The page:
We should all take a moment to remember this great man, and think of his wife, the author Jeanne Wataksuki Houston, and family.
Here’s a tribute I’ve written for Jim to be published Sunday:
By WALLACE BAINE
I tried to tell him. Honest, I did.
I tried to articulate to Jim Houston that he was hero to me. Not a hero like, say, Nelson Mandela or Jackie Robinson, some iconic cultural figure that hangs in the sky like the sun. But someone whose presence in my life made me reach for my better self, to want to be a fuller and more expressive person. He made me want to earn the honor of being his friend.
I tried to tell him, sitting there in the cool, dark living room of his magnificent old Santa Cruz home. But we were both men of Southern blood, possessed of a nature – a kind of emotional reserve the generous might call gentility – that made such declarations difficult. It would have embarrassed me, but I didn’t really care about that. I just didn’t want to embarrass Jim.
I would like to say that we were both writers, that we had that in common as well. But such a thing would be an act of laughable hubris on my part. He was the writer, an author of eight novels and numerous essays, a nimble and engaging narrative voice, a teacher of towering repute, an insightful interpreter of the California experience who had no use for the lazy mythology of the “California Dream.” Next to Jim, I’m a kid drawing in the dirt.
I tried to tell him all that, but now I can’t. Because he’s gone.
Jim died on Thursday at 75, in a house that had become a continuing source of creativity for him. Yes, all writers, it seems, have a strange, sometimes supernatural relationship with their houses, or the places where they write. But Jim had the best house story ever. The man who wrote the penetrating and lyrical fictional account of the Donner Party in “Snow Mountain Passage,” lived in the same house once owned by the most prominent (and youngest) survivor of the Donner Party, Patty Reed.
He wrote Patty Reed’s story in Patty Reed’s attic. How cool is that?
I asked him once if he ever felt the presence of Patty Reed – who died only a decade before Jim was born – in the gorgeous old creaky house near Twin Lakes beach made of heart redwood and cherrywood. Jim laughed in response, scoffing at the notion of a man his age believing in ghosts. But his eyes danced in mischief too, as if to say, “Well, maybe, you never know.”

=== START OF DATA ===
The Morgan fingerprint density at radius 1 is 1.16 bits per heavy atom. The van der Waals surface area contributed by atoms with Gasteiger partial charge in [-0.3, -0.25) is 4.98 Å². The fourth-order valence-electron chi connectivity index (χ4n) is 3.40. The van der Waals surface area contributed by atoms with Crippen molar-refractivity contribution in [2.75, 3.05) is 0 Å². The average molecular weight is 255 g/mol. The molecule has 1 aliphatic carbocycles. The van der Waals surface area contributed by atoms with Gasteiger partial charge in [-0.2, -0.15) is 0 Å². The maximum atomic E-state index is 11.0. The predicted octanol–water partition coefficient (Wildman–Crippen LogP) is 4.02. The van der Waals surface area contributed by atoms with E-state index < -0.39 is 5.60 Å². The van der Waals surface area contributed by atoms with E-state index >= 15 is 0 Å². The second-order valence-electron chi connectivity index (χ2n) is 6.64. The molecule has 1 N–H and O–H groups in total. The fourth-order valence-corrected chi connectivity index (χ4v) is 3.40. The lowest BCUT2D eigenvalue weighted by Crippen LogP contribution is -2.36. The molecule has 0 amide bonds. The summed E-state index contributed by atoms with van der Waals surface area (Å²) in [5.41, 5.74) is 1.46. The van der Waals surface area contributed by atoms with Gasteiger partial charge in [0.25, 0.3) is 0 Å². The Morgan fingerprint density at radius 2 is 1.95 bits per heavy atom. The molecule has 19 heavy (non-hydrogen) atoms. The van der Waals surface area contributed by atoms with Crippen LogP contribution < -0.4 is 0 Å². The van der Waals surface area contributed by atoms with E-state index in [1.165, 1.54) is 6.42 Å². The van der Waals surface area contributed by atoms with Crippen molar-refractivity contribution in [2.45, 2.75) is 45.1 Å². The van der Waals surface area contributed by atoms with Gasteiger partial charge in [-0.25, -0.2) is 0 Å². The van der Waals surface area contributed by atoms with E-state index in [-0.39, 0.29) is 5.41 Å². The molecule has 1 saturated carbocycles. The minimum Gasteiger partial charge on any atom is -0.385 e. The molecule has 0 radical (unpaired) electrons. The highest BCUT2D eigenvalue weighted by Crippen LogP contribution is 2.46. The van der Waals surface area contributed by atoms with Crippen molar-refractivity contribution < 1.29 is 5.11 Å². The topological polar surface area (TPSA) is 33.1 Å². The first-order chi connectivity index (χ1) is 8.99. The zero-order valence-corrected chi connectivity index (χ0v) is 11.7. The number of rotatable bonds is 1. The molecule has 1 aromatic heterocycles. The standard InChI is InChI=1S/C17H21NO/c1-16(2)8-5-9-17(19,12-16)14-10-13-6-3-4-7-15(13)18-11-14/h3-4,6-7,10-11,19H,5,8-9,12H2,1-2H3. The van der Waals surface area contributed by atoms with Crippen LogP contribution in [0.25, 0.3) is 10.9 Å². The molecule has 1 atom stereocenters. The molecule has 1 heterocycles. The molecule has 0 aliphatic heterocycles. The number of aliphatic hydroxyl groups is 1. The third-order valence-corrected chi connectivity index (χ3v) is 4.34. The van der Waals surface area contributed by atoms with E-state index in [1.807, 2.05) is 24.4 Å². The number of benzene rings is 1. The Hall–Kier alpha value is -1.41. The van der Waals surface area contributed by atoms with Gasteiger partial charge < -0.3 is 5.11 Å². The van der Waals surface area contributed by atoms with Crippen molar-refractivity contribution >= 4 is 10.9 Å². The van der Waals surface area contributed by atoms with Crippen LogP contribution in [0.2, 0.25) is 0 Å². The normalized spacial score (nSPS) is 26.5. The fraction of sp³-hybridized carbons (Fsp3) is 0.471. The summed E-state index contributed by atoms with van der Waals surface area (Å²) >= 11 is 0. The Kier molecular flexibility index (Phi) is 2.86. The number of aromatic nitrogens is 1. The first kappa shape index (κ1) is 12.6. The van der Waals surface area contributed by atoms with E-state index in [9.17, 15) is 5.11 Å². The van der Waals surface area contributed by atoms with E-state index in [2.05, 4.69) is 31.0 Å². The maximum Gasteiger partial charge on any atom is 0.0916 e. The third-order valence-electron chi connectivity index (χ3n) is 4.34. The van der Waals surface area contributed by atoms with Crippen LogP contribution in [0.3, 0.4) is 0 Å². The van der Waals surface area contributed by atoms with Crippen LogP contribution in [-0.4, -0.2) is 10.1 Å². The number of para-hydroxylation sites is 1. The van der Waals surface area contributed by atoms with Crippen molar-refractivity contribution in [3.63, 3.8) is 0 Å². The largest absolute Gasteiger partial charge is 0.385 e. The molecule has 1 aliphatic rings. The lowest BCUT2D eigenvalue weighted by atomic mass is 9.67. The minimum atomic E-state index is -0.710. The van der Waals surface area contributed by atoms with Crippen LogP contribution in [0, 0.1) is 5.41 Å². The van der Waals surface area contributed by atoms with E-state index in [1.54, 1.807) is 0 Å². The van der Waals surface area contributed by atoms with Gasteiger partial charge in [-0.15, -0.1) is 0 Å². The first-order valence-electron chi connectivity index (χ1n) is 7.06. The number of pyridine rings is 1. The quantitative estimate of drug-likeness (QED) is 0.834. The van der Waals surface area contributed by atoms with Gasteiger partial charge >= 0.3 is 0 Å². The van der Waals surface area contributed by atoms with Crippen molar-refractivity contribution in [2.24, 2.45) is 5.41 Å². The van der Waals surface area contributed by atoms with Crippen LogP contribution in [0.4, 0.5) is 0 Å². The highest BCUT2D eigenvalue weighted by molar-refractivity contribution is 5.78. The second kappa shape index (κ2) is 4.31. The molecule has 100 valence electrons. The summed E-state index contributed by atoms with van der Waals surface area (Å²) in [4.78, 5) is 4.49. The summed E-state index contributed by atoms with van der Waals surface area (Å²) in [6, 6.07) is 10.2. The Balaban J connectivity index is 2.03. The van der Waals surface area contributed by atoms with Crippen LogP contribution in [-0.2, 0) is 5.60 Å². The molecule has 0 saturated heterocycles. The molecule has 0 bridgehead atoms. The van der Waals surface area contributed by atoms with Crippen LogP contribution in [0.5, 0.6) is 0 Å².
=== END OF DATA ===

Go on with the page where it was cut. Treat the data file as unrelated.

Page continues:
Jim was a tall, sinewy man who looked every bit like a man of the West, without the silly cowboy accoutrements to underscore the fact. An affable grin was his default expression. His laugh would rumble low in his throat and sounded like it was coming out of his shirt.
He wrote upstairs where the house’s small cupola looked out over the ocean. He often worked standing, with pages and notes on bulletin boards to remind himself of timeline and plot elements. I always thought how much like a painter that approach was, as if he felt that this was how art was supposed to be created, not flat on your back with a laptop on your belly.
Jim had many blessings, perhaps the most central of which was his luminous Japanese-American wife of 50-plus years, Jeanne Wataksuki Houston, with whom he collaborated on “Farewell to Manzanar,” based on Jeanne’s experience in the Japanese internment camps of the 1940s. Many in Santa Cruz literary circles had come to think of the Houstons almost as one unit: Jim the courtly gentleman alongside the vivacious, radiant Jeanne who exuded that elusive spirit known in the islands as “aloha” like roses exude fragrance.
But also among Jim’s blessings were deep and abiding interests of which he never grew bored, from writing to music. To hear Jim talk about Hawaiian music was to tap a deeper reservoir of passion than he showed normally. He and Jeanne were constantly traveling to Hawaii, a place that always resonated with Jim’s wavelength. A couple of years ago, I was on Oahu at the same time the Houstons were, but did not make the effort to drop in on them, and to see Jim in a place whose seductions he was never able to resist. Today, that’s a sharp regret on my part.
Now that the man is gone, however, the writing remains behind. We have that comfort at least. It’s always the writer’s secret agenda, I suppose, to keep his words alive after his voice is stilled, to whistle down the drafty corridors of time, never knowing how far the sound will carry.
And the writing almost radiates from the page. Jim’s collection of essays, “Where Light Takes Its Colors From the Sea,” pokes around that thorny question of what it means to be a Californian, an American. And it does so with the quiet sense of watchfulness of a man who still regarded his native state as a terrain of valleys and ranges, a place both of nature and mind.
His fiction was often as wide open and immediate as the landscapes that greeted the Donner Party on their trek to California in 1846 as recounted in “Snow Mountain Passage.” In that and other novels, Jim Houston treated history as it should be treated, as the forces still shaping the present, stories that deliver us to the future.
On this day, I find it heartbreaking that a man so entranced by history is now part of it. To me, a hero is gone. And by the example of his rich life and legacy, he goads me to stop drawing in the dirt and, in his absence, take up the arduous, long climb to becoming a writer.